a blurry kind of life

A blurry kind of life
It is a hard pill to swallow when I consider the myriad ways I am lulled to numbness by my pursuit of material things. I am that girl who has grown up and swallowed the pill of trend, pursued individualist ambitions, and created a homogenous community.

So here I sit and listen to the song of justice being sung and I must admit I am extremely challenged. I am left with many questions:
How do I mourn seriously for the world passing by?
How do I, a people pleaser, become willing to know criticism for taking a position that might make other people feel uncomfortable or not want to be in my community?
Will I continue to ignore the consequences of my shopping?
How have I become detached from the global Kingdom of God?
How can I become a leader who is not marked by the love of power and prestige and reputation but by the power of love and insignificance?

Because of these questions (and many others) it is not difficult for me to see the need for a greater transfusion of justice systemically, not just personally. Ezekiel gives this warning 2600 years ago:

Ezekial 22:26-29 “‘Your priests violated my law and desecrated my holy things. They can’t tell the difference between sacred and secular. They tell people there’s no difference between right and wrong. They’re contemptuous of my holy Sabbaths, profaning me by trying to pull me down to their level. Your politicians are like wolves prowling and killing and rapaciously taking whatever they want. Your preachers cover up for the politicians by pretending to have received visions and special revelations. They say, “This is what God, the Master, says…” when God hasn’t said so much as one word. Extortion is rife, robbery is epidemic, the poor and needy are abused, outsiders are kicked around at will, with no access to justice.’ (The Message).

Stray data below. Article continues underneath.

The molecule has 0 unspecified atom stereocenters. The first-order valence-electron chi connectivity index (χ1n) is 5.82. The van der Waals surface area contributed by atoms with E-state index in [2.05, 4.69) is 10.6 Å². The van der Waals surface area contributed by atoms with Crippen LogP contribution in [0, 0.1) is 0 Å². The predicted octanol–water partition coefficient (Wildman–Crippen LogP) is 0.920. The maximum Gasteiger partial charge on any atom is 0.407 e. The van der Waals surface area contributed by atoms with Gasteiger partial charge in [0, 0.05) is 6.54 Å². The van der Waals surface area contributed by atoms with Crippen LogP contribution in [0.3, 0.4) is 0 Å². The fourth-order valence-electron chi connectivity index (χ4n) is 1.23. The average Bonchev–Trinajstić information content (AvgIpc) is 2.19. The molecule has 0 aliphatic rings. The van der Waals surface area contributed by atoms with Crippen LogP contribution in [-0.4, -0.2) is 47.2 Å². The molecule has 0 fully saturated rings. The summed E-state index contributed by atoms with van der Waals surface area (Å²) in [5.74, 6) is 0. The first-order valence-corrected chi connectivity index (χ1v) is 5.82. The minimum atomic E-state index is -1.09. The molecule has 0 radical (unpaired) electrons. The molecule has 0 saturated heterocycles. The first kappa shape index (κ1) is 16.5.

If the global systems in our world make it easier for us to choose a song other than justice, how can we simultaneously move in authentic formation toward systemic right-relationships with others? It begins at the beginning; with Jesus. DeBorst exhorts us to follow Jesus in “penetrating the numbness” in order to “make visible the odd normalities that have become business as usual” (RPD, Song of Justice). Oppose oppressive politics, call for the economics of a shared community, free people from oppressive relationships, speak out a deep yearning for things to be right! If Jesus cause was to uphold the week, ours simply will be to uphold the week. If even death could not stop Jesus from reconciling relationships, then there is no limit to the ways Jesus calls us to reconcile relationships. With all of this influence and power and wealth and education in our nation, there is limitless potential for those of us willing to take this power and utilize it as the hands, feet, head, and heart of Jesus. Even if my song is an “awkward inarticulate cry that blends with other throughout the ages” let it “well up from a profound dissatisfaction that beseeches CHOOSE LIFE” (RPD, Heart of Darkness).

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